A tribute to Jarlath Jennings
A tribute to Jarlath Jennings

by his friend and colleague, John Fanning.

Sadly, and very suddenly, Jarlath passed away on 14th May after a routine operation in St. Vincents Hospital, Dublin.

Jarlath Jennings was a man with a larger than life personality, who knew everyone and whom everyone was pleased to see. This talent was demonstrated time and again on his weekly trips as Account Director to Kellogg’s in Manchester, when accompanying him you would witness the extraordinary reception Jarlath received in the airport, from the moment of embarkation; hi Jarlath, hello Doris, back again Jarlath, good to be here George, hello Jarlath, hi Liz, and so on all the way to the taxi rank; no need to ask where, Jarlath, no need to tell you then Frank. He knew them all. It was this ebullient personality that made the news of his sudden untimely death last week so hard to sink in; my mind kept returning to those triumphant processions through Manchester Airport.

Jarlath joined McConnell’s in 1981 from AC Nielsen. He rose rapidly through the ranks and was appointed to the Board in 1986 becoming managing director in 2000. Although he was most associated in the advertising industry with the Kellogg’s account he also worked with a wide range of iconic national and multi-national brands including ESB, Mars and Johnson & Johnson. During his years in McConnells, the agency grew from strength to strength, with many of the people he recruited, worked with and who enjoyed many a pint with him in The Barge, now holding senior positions in agencies across the city.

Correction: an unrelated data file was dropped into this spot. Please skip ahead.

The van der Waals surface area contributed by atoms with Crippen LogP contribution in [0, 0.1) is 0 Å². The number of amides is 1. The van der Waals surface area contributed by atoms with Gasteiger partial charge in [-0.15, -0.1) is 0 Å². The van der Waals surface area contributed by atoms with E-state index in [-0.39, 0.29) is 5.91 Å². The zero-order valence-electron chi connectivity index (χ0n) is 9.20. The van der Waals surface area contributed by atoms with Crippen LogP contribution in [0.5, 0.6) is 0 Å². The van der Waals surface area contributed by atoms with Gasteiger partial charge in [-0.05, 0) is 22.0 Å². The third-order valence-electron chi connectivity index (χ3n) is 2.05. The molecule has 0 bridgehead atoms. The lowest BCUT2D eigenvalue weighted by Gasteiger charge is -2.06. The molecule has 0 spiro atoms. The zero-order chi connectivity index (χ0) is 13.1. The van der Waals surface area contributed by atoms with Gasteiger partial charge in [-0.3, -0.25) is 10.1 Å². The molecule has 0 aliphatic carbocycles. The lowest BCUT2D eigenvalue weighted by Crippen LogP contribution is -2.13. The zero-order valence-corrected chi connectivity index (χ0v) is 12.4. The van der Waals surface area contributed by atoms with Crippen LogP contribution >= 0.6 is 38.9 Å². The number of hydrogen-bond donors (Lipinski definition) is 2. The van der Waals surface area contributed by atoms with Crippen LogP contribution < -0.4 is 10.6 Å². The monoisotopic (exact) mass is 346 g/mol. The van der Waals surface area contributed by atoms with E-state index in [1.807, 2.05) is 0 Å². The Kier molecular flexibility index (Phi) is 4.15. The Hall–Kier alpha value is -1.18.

He was deeply committed to McConnells but also to the wider marketing communications industry and served on the Council of the Marketing Institute including a term as Chairman, ultimately receiving an MII Fellowship.

His dedication to the business was combined with a wide range of sporting and cultural pursuits and a love of the Southeast where he both grew up and split his time in recent years. Waterford hurling and Wexford opera were his particular weaknesses. His dedication to the ‘Deise’ was legendary but opera and classical music were his true passions. After retirement from advertising he enrolled in Trinity to complete a Masters in music which added a theoretical gloss to his already encyclopaedic knowledge of classical music. He was also an intrepid traveller, criss-crossing America and many remote corners of the world, but his more regular travel haunts were the opera festivals of Europe.

Our thoughts go out now to his beloved wife Marian and his son Eoin.

Suaimhneas síoraí dó.